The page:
3. When you leave the town of Bakersfield heading east toward Tucson, Arizona, you traverse a highway called Weedpatch Highway, and once again, there does seem to be an abundance of weeds in this area. Weedpatch was featured in the Grapes of Wrath - it was the location of a government rescue center for distressed migrant workers fleeing the Oklahoma Dust Bowl agricultural disaster, during the Great Depression. I settled back in the drivers seat, reflecting on the fact that I'm glad Oregon doesn't have an "Orange Hawkweed Highway" or "Garlic Mustard Boulevard."

I also reflected on how adaptable people are - people are capable of no longer see invasive species as invasive because they have become part of the landscape. It reminded me of the Keep America Beautiful litter campaign in the United States in 1971 - few recognized that litter was changing the landscape of our country until a public outreach campaign, featuring a tearful native American in a television commercial, captured the hearts and motivation of many. The resulting call for action changed the culture of how people view litter in our country.

A few years ago, scientists in Oregon compared the number of invasive species in Oregon rivers and streams to those of neighboring states, and the results were impressive - they indicated that Oregon has a lot to protect. We haven't lost the fight against invasive species in Oregon, and there remains places in our state where native species thrive. Our mental picture of what Oregon should look like retains many of the qualities of natural functioning ecosystems.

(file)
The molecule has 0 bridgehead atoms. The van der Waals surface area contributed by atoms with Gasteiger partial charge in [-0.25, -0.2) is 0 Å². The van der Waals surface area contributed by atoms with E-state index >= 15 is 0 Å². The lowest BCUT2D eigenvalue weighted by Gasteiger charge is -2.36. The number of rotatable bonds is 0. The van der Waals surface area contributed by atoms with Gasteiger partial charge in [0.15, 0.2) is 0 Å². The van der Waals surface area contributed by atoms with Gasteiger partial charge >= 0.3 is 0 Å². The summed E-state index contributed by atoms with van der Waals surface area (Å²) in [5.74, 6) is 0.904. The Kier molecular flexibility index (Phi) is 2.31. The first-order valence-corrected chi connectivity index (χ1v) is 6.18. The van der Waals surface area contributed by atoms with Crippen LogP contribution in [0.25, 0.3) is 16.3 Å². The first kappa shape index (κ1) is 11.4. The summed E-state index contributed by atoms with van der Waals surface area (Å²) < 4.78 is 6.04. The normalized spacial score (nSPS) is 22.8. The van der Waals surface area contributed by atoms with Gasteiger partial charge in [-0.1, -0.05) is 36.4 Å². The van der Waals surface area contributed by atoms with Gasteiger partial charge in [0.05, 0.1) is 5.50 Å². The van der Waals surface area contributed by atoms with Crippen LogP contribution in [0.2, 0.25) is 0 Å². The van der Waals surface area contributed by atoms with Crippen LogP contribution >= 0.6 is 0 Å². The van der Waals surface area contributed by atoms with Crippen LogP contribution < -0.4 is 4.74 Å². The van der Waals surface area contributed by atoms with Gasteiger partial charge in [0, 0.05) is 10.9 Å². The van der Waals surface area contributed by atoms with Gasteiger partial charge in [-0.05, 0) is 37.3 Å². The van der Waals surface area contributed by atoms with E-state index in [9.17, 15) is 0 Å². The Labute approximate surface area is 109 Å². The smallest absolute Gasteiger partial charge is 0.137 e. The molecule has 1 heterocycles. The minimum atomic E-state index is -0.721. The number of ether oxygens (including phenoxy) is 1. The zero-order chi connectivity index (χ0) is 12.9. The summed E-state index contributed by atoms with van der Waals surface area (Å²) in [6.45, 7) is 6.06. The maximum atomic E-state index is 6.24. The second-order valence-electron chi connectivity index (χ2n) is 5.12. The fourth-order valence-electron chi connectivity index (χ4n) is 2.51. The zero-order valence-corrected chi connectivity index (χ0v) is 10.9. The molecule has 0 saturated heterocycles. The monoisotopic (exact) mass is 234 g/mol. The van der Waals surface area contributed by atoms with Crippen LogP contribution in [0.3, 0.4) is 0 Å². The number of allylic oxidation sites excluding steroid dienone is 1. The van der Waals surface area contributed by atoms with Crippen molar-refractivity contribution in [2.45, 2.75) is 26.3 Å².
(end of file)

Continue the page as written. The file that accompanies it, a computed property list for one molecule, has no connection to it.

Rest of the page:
My recent trip to Arizona did a lot to instill in me the need to keep fighting the fight. Because those that have lost what once was no longer see what they have lost. And I never want our state song to be, "You don't know what you've got' til its gone."

Lisa DeBruyckere

Monday, March 11, 2013

Invasive Species-related Bills in the Oregon Legislature

Our elected representatives have returned to Salem. Every session they consider thousands of bills designed to modify or delete existing laws or create new ones to address current and emerging issues. This year there are a handful of bills related to invasive species. If you care about any of them, or if you care about protecting Oregon's economy and natural resources, now is the time to let your legislators know how you feel.

Bills come from a variety of sources, including citizens, lobbyists, business groups, etc. State agencies also propose legislation, usually to fix perceived problems with existing laws. Our ideas are vetted by the Department of Administrative Services and the Governor’s Office. If they survive, they become agency bills. State employees, like me, are officially neutral on all proposed legislation with the exception of “agency bills.”